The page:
Matthew Thomas is nearly out of chances.
The one time can’t-miss prospect has missed big time since arriving at Florida State in 2013, playing in 12 games in three years because of injuries and, more troubling, suspensions.
Now Thomas, who will be a senior in the fall, will have one more chance to show the potential he had as the top-ranked outside linebacker prospect in the country coming out of Miami’s Booker T. Washington High School.
“He can help us,” defensive end DeMarcus Walker said. “He can help this team, not just the defense. … A lot.”
Thomas was billed as one of those rare talents with size (he’s 6-foot-3, 224 pounds) strength, speed and quickness. He was one of the most sought-after players in the country following his senior season. Everybody believed he would make an immediate impact and blossom into a once-in-a-generation type of player.
But to do that you have to get on the field.
Thomas appeared in four games as a freshman before undergoing season-ending shoulder surgery. He made four tackles, two for losses.
Believing he was ready to take that nest step in 2014, Thomas was suspiciously absent from practice in August before it was revealed he had been suspended for breaking unspecified NCAA rules. That suspension was lifted after six games and Thomas played the final eight games, starting three, including the Rose Bowl against Oregon. He had 26 tackles for the season.
Expected to contribute in 2015 (especially at a position decimated by injuries and transfers), Thomas was declared ineligible for the season in August and not allowed to practice.
“It was very tough on him, frustrating at times,” coach Jimbo Fisher said. “He understood it. It’s just part of it, part of what he had to do. It made him appreciate how much he really loves the game. I’m anxious to see how he comes out this spring.”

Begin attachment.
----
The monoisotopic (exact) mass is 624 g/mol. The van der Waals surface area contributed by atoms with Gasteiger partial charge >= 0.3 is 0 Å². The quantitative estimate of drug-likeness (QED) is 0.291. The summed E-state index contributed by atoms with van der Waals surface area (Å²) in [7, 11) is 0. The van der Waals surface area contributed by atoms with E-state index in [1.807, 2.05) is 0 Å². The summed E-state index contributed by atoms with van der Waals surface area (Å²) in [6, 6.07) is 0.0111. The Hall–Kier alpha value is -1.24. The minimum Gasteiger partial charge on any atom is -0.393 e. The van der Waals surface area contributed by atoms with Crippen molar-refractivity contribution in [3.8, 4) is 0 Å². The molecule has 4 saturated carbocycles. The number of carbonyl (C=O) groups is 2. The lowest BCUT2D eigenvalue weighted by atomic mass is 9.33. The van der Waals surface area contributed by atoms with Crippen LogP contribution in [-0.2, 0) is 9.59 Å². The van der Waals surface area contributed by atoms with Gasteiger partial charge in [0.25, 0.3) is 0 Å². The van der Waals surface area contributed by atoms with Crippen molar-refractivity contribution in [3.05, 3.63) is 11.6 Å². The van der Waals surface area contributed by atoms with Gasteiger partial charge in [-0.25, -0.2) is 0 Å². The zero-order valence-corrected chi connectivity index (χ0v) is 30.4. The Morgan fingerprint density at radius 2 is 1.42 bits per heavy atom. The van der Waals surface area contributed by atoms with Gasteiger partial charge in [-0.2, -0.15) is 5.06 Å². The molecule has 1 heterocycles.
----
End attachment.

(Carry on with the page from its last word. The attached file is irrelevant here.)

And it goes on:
Thomas kept his distance from the team until offseason conditioning drills started in January. Now, Walker and Fisher are optimistic, but any excitement about Thomas must be tempered. Until he actually walks on the field for another game, how can he be counted upon?
“Me and him talk more than normal now,” Walker said. “He opened up to me. He’s smiling. He’s serious.”
Said Fisher, “he’s having a great offseason.”
Nobody could mean more to this defense than Thomas if he comes close to reaching expectations. He plays the only position on the team that was decimated by graduation with both of last year’s starters (Terrance Smith and Reggie Northrup) departing. And with rising junior Ro’Derrick Hoskins breaking out in 2015, a committed Thomas could pair with Hoskins, which would further strengthen the defense.
Thomas was working with the first team defense the first day of spring practice.
“Getting Matthew Thomas back in there will be huge,” Fisher said.
Fisher said this week he is not worried about the position even though Hoskins is the only returning linebacker to have taken meaningful snaps.
Hoskins becomes the leader after making six starts last season, most in place of an ailing Smith, and contributing 52 tackles, 6.5 for losses.
Because the Seminoles primarily play two linebackers and five defensive backs, the lack of depth is not as much of a concern. Still, FSU is counting on unknowns like sophomores Sh’Mar Kilby-Lane and Delvin Purifoy, junior Tyrell Lyons (recovering from ACL surgery) and an impressive crop of newcomers.
“Everybody’s worried about linebacker. I’m not,” Fisher said. “I like our linebacker crew.”
A big reason for that is the emergence of newcomer Josh Brown, the lone linebacker among the February signees to enroll early and take part in offseason conditioning drills and spring practice.
Fisher praised Brown, who is from Charlotte, N.C. more than any other freshman this week, saying he looks like he’s been around the program for three years.
“This guy stood out to us as far as drills,” Fisher said. “Now he’s got to take it to the field.”